- SP-10 Direct Drive Turntables (1969) — first direct-drive model for the professional market
- SL-1100 Direct Drive Turntables (1971) — for the consumer market
- RS-277US Autoreverse Cassette Deck (1972)
- RS-279US Three-heads recording Cassette Deck (1973)
- mid 1970s
- SA-8500X The biggest quadraphonic receiver technics ever built with integrated CD4 demodulation
- RS-858US quadraphonic 8-track player/recorder
- SH-3433 4-channel quadraphonic audioscope
- late 1970s
- RS-1500/1700 series of open-reel tape decks;
- SA-100/400/600/800/1000 receivers
- SL-1600,SL-1700,SL-1800 Direct Drive Turntables
- SL-1300MK2, SL-1400MK2, SL-1500MK2, SL-150MK2(No Tonearm) Quartz Synthesizer Direct Drive Turntables Professional Series
- new class A Amplifier series launched featuring inter alia SE-A3 / SE-A5 High Output Power Amplifiers
- SU-C01, SU-C03, SU-C04 amplifiers (a "concise" line of home audio consisting of amplifier, tuner and cassette deck) 
- SB-F1, SB-F01, SB-F2 and SB-F3 monitor speakers (2-way, sealed casing, aluminium box speakers) 
- 9000 Pro Series; A series of stackable units of which the SE-9060, SU-9070, SH-9010, SH-9020, ST 9030 where the more compact. SE-9600, SU-9700, etc.
- SY-1010 Analog Synthesizer (1977)
- early 1980s
- SU-V3,V4 V5, V6, V7, V8, V9 Stereo Integrated Amplifiers
- SE-A3MK2 SE-A5 SE-A5MK2 SE-A7 Power Amplifiers and SU-A4MK2 SU-A6 SU-A6MK2 and SU-A8 preamplifiers
- SV-P100 digital audio recorder (using VHS tapes). Also available as the SV-100, a stand-alone PCM adaptor requiring a separate VCR;
- cassette decks with dbx noise reduction
- SB-2155 3-Way Stereo Speakers 
- SL-D212 Direct Drive Turntable 
- SU-Z65 Stereo Integrated Amplifier 
- SH-8015 Stereo Frequency Equalizer 
- ST-Z45 Synthesizer FM/AM Stereo Tuner 
- RS-M216 Cassette Deck 
- direct-drive linear tracking turntables SL-10, SL-15, SL-7, SL-6, SL-5, and SL-V5 (vertical)
- mid 1980s
- Technitone E series (1983) — one of the earliest PCM sampling organ in Japan.
- SX-PV10 PCM Digital Piano (1984) — one of the earliest PCM sampling piano in Japan.
- SY-DP50 PCM Digital Drum Percussion (1985)
- hi-quality power amps, Mainstream receivers, Dolby Pro Logic receivers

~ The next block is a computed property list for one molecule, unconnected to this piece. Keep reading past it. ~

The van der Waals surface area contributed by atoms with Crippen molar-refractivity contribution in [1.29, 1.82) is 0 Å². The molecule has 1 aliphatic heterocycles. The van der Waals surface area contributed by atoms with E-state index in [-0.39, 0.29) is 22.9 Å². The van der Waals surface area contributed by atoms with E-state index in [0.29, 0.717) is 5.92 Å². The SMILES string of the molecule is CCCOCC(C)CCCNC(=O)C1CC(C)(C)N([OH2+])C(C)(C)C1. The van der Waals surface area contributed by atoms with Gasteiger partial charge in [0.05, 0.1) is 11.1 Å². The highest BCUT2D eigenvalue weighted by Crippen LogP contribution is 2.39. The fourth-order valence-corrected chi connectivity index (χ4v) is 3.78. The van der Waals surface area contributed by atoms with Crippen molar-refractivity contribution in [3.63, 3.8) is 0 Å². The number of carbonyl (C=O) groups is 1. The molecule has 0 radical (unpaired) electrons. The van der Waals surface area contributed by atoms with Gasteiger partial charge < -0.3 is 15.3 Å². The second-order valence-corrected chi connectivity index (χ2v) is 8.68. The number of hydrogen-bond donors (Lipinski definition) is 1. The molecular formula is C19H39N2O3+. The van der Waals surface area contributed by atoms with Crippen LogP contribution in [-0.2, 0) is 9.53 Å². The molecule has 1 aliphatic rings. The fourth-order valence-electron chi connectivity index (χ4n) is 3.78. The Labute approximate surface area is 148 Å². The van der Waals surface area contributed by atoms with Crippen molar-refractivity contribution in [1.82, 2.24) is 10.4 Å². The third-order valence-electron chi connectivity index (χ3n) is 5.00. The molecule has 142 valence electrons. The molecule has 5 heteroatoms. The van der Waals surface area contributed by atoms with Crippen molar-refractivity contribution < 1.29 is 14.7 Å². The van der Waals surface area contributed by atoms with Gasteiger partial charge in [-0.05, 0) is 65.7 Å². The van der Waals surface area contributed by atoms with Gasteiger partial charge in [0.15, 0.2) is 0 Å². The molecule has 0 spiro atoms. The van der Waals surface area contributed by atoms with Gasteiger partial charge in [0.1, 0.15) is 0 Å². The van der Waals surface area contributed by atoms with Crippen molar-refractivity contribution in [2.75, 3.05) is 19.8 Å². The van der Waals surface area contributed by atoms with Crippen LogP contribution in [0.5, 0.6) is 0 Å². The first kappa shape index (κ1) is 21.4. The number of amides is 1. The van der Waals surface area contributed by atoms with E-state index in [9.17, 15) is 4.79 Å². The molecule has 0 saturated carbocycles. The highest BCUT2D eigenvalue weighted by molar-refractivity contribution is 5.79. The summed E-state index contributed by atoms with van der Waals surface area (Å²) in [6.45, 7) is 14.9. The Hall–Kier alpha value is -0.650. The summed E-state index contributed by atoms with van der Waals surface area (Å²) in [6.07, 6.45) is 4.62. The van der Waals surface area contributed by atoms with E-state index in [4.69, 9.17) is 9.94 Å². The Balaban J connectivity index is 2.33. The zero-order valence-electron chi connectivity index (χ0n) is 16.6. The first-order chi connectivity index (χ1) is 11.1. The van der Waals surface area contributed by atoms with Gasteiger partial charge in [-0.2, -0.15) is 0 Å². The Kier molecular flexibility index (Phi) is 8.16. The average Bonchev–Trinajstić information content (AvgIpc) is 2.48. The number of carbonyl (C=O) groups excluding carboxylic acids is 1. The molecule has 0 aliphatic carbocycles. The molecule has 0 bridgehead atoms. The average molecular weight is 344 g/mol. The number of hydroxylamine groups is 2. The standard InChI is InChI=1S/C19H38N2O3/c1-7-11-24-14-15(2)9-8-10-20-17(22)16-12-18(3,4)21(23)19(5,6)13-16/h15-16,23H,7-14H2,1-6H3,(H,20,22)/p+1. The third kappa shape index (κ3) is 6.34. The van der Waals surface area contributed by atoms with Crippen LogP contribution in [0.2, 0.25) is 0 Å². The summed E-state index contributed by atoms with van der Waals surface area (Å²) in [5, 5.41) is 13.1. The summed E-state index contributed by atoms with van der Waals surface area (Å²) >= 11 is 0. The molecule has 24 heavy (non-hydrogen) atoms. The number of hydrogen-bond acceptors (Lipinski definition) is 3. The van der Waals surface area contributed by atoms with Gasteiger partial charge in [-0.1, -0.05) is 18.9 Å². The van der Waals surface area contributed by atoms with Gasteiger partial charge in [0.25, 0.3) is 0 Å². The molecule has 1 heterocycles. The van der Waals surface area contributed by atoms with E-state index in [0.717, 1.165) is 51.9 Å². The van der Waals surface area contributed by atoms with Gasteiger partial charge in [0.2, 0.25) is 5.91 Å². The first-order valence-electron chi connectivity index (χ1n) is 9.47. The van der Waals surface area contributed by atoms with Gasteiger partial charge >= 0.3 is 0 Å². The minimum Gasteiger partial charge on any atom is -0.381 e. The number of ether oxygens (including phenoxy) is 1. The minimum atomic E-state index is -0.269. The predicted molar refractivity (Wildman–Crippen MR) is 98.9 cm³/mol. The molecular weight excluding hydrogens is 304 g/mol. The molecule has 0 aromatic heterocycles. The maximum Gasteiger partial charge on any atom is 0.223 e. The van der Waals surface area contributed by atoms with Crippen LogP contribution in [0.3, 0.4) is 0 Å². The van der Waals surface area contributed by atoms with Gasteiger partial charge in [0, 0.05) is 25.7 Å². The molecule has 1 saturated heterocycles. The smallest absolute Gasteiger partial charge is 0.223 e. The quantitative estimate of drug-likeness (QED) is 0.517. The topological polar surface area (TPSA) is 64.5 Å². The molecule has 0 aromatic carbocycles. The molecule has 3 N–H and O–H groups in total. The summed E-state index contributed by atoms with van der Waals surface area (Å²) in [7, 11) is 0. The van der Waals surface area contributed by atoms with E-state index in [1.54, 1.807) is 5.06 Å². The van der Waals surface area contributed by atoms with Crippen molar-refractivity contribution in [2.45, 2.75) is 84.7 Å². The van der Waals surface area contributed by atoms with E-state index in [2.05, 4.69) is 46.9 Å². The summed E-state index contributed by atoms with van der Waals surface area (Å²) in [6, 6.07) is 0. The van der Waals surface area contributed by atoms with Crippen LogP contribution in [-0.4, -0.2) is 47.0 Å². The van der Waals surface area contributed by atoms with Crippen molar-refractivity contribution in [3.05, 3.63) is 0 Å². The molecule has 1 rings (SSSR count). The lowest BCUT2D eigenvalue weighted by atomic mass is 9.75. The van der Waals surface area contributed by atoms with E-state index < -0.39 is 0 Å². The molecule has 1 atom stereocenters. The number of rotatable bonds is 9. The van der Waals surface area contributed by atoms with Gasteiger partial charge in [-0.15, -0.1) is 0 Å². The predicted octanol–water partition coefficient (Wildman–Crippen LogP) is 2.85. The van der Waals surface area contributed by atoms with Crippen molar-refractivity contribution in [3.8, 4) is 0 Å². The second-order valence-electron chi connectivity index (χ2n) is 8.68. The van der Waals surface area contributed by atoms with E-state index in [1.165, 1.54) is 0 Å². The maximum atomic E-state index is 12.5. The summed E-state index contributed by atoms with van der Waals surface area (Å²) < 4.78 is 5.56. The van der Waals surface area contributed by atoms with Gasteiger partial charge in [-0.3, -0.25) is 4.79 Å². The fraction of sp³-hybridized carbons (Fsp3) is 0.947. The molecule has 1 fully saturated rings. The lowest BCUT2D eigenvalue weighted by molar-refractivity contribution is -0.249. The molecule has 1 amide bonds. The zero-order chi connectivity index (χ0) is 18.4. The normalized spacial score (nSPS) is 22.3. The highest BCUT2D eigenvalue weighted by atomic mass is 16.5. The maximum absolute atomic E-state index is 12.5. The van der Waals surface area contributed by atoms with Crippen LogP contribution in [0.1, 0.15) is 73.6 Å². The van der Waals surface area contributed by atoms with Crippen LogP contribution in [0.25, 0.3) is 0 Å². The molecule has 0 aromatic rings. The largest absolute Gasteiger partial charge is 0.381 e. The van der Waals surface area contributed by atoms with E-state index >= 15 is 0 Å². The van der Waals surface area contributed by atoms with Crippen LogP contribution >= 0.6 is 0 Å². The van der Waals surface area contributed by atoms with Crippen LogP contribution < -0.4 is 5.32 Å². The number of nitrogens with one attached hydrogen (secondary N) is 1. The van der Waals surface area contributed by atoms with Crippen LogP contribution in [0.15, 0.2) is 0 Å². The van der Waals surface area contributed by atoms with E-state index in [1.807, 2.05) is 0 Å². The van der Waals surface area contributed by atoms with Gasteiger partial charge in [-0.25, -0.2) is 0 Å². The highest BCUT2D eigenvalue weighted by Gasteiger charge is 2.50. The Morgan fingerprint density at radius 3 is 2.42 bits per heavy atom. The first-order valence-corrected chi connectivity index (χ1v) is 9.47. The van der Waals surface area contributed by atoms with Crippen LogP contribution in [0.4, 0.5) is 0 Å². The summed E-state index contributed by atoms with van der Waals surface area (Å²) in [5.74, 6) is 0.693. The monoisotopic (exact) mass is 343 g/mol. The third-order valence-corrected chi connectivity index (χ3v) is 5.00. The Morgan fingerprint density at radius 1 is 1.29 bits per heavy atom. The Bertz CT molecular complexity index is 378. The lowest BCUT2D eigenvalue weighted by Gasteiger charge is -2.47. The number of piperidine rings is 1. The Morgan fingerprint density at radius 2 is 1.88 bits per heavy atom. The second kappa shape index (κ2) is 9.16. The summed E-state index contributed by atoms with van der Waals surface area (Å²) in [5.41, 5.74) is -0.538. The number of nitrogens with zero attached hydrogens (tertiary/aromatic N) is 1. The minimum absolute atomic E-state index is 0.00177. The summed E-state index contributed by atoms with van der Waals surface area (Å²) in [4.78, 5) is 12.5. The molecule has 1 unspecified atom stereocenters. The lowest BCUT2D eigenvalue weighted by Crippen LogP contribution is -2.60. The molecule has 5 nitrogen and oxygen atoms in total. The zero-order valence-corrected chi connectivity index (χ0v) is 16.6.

- SX-KN series electronic keyboards, including the arranger keyboards KN3000, KN5000, KN6000 and KN7000, competing with the same market as the Yamaha Tyros
- SX-WSA1 Digital Synthesizer (1995) — utilizing Acoustic Modeling synthesis (PCM sample + physical modeling resonator)
|Technics musical instruments|
- "Vintage Technics Database". Retrieved 2011-03-08.
- 松下電器ラジオ事業部50年史 [50 Years History of Radio Division.]. Matsushita Electric Industrial Co.Ltd. (not for sale) — The brand name "Technics" was formed in the conversations between Naraji Sakamoto (audio product designer of Panasonic) and chairman of Kawamoto Musen (a home electronics dealer in Nipponbashi, Osaka).
- Technics C01 on The Vintage Knob
- Technics SB-F1 on The Vintage Knob
- "Technics SY-1010 Analog Synthesizer". Synthesizer Database (sequencer.de).
- "SY-DP50 catalog (clip)" (in Japanese). Technics.
- "Technics WSA1 Digital Synthesizer". Synthesizer Database (sequencer.de).
- historical products
- "Technics/Panasonic audio products list". オーディオの足跡 [Audio Heritage] (in Japanese). — other older Technics products site in Japanese.
- "Vintage Technics". Archived from the original on 2011-07-22. — information about older Technics products
- "Technitone Forever" (in Japanese). — Technitone Electronic Organ database including history and models
|Wikimedia Commons has media related to Technics (audio brand).|
- official sites
- General Technics DJ home page
- Technics Musical Instruments home page
- The Exclusive Online Audio Museum "TheVintageKnob" with Technics Audio Products History (1960-2000)